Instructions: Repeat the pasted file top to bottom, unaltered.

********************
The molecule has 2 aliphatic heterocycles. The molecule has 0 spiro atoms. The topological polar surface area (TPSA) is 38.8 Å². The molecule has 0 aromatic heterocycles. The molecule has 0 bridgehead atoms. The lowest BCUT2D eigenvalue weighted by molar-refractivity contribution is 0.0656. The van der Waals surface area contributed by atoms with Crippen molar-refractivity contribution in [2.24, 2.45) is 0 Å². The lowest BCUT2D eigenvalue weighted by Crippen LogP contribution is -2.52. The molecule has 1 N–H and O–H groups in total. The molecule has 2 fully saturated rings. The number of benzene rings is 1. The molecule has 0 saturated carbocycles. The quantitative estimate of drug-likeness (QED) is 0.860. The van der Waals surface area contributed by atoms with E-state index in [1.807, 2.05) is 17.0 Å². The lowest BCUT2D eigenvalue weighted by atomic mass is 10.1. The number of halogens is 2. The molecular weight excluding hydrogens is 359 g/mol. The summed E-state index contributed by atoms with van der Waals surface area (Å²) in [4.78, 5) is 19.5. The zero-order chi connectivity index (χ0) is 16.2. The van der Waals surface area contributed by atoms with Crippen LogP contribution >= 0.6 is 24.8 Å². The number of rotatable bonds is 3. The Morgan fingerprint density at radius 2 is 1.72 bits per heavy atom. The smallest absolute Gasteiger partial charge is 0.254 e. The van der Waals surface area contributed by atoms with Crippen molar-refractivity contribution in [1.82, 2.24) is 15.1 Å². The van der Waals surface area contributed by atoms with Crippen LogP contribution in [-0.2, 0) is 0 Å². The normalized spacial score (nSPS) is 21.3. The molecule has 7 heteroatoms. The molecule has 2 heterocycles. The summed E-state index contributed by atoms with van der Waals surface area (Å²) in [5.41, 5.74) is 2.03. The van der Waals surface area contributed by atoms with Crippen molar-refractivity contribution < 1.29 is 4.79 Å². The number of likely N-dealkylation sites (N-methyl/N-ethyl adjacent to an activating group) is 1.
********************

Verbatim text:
The molecule has 2 aliphatic heterocycles. The molecule has 0 spiro atoms. The topological polar surface area (TPSA) is 38.8 Å². The molecule has 0 aromatic heterocycles. The molecule has 0 bridgehead atoms. The lowest BCUT2D eigenvalue weighted by molar-refractivity contribution is 0.0656. The van der Waals surface area contributed by atoms with Crippen molar-refractivity contribution in [2.24, 2.45) is 0 Å². The lowest BCUT2D eigenvalue weighted by Crippen LogP contribution is -2.52. The molecule has 1 N–H and O–H groups in total. The molecule has 2 fully saturated rings. The number of benzene rings is 1. The molecule has 0 saturated carbocycles. The quantitative estimate of drug-likeness (QED) is 0.860. The van der Waals surface area contributed by atoms with E-state index in [1.807, 2.05) is 17.0 Å². The lowest BCUT2D eigenvalue weighted by atomic mass is 10.1. The number of halogens is 2. The molecular weight excluding hydrogens is 359 g/mol. The summed E-state index contributed by atoms with van der Waals surface area (Å²) in [4.78, 5) is 19.5. The zero-order chi connectivity index (χ0) is 16.2. The van der Waals surface area contributed by atoms with Crippen LogP contribution >= 0.6 is 24.8 Å². The number of rotatable bonds is 3. The Morgan fingerprint density at radius 2 is 1.72 bits per heavy atom. The smallest absolute Gasteiger partial charge is 0.254 e. The van der Waals surface area contributed by atoms with Crippen molar-refractivity contribution in [1.82, 2.24) is 15.1 Å². The van der Waals surface area contributed by atoms with Crippen LogP contribution in [-0.2, 0) is 0 Å². The normalized spacial score (nSPS) is 21.3. The molecule has 7 heteroatoms. The molecule has 2 heterocycles. The summed E-state index contributed by atoms with van der Waals surface area (Å²) in [5.41, 5.74) is 2.03. The van der Waals surface area contributed by atoms with Crippen molar-refractivity contribution < 1.29 is 4.79 Å². The number of likely N-dealkylation sites (N-methyl/N-ethyl adjacent to an activating group) is 1.